COLUMBIA — An examination of a duffel bag left on a playground at the Islamic Center of Central Missouri on Thursday didn’t reveal any explosives, but Columbia police said the bag did contain books and papers.
“There was some religious stuff in there,” said Columbia police Sgt. Ken Gregory. He declined to elaborate on the nature of the religious material.
Police detained Michael O’Day, 23, for questioning Thursday after they said he left a duffel bag at the center, prompting a frantic police response.
Police said staffers at the Islamic Center reported that O’Day used an item to conceal his face.
Staffers said O’Day appeared startled after making eye contact with a worker at the center, police said.
About 50 people from the mosque and adjoining school, as well as a nearby law firm, were evacuated to the parking lot of the Walton building on Providence Road. No one was hurt in the incident. The streets near the mosque at Fifth and Locust streets were blocked off for about three hours but were later reopened.
O’Day was arrested on a warrant for a probation violation Thursday that was unrelated to Thursday’s incident. Police were not able to give more details about the probation violation.
Gregory also said that O’Day had previously been ordered off the premises by Islamic Center staff within the last year but declined to say why O’Day had been told to leave,
O’Day is from Centralia and attended Hallsville Middle School. According to a court affidavit for public defender services from Aug. 23, 2006, O’Day was married to Candice O’Day of Brooklyn, N.Y.
He was charged with second-degree robbery and third-degree assault in October 2006 after an incident at a Columbia Wal-Mart, according to 13th Judicial Circuit records. The robbery charge was later reduced to a charge of misdemeanor theft. He pleaded guilty to the theft and assault charges and was sentenced to seven months in Boone County Jail.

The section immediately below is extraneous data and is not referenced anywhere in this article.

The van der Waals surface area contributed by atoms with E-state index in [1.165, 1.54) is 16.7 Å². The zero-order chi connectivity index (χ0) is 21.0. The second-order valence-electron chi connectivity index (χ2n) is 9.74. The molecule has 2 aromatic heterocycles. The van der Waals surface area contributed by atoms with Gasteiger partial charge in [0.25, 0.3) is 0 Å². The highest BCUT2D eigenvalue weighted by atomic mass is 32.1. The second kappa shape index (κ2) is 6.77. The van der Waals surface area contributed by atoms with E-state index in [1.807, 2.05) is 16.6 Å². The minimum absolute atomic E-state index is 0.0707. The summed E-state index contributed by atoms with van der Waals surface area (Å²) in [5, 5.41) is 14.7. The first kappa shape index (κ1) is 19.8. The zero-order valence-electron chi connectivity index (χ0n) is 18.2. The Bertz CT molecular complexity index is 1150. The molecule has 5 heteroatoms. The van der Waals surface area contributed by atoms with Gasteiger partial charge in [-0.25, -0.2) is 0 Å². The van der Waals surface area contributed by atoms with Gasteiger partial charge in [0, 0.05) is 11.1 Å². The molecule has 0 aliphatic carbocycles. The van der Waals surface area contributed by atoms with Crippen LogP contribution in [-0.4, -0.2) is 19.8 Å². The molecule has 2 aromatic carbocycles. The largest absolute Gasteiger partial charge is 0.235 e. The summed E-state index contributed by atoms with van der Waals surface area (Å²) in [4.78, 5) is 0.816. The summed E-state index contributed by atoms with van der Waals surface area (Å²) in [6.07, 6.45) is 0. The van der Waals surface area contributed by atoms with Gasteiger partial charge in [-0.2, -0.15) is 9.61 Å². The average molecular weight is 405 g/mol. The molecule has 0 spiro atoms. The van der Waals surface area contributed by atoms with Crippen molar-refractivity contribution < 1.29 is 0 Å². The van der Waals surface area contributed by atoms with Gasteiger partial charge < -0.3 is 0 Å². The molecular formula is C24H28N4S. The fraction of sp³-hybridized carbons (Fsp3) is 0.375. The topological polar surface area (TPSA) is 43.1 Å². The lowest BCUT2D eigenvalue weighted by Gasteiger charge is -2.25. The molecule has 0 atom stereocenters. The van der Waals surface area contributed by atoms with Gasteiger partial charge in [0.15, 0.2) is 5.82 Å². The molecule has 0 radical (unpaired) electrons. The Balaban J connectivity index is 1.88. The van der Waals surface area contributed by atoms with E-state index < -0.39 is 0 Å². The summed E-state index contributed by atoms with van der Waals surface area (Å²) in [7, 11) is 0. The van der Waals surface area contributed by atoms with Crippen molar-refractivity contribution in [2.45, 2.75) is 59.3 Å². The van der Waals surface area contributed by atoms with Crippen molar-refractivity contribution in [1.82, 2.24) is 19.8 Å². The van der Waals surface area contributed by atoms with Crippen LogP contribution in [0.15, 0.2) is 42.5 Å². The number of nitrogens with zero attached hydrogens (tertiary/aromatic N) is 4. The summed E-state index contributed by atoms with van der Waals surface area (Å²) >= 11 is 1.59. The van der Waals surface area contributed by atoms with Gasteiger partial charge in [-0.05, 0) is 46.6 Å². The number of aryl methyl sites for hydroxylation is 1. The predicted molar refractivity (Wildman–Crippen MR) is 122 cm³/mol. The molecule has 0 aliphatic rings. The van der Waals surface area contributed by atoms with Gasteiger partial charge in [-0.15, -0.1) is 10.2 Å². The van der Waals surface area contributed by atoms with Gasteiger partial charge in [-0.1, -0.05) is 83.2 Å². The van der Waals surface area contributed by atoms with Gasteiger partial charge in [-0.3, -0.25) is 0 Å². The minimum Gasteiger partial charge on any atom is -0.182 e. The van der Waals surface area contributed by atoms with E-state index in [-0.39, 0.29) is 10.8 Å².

Columbia police think the package was left in the Islamic Center intentionally but were not able explain why O’Day left it there.
“I’d say he set it there or dropped it on purpose,” Gregory said. “In my mind, if you walk in a room and someone conceals their face, it comes across as being suspicious.”
The Hazardous Device Team responded to Thursday’s incident. The team is made up of members of the Columbia Police Department, the MU Police Department and the Columbia Fire Department.
Battalion Chief Steven Sapp of the Columbia Fire Department said the Hazardous Device team used a bomb dismantling robot to take video footage of the package to determine if it contained explosive material.
The Hazards Device team used a “controlled explosion” to open the package, he said.
“We want to make sure we follow procedures for the benefit of the community and for those folks in the area where the device is at,” Sapp said.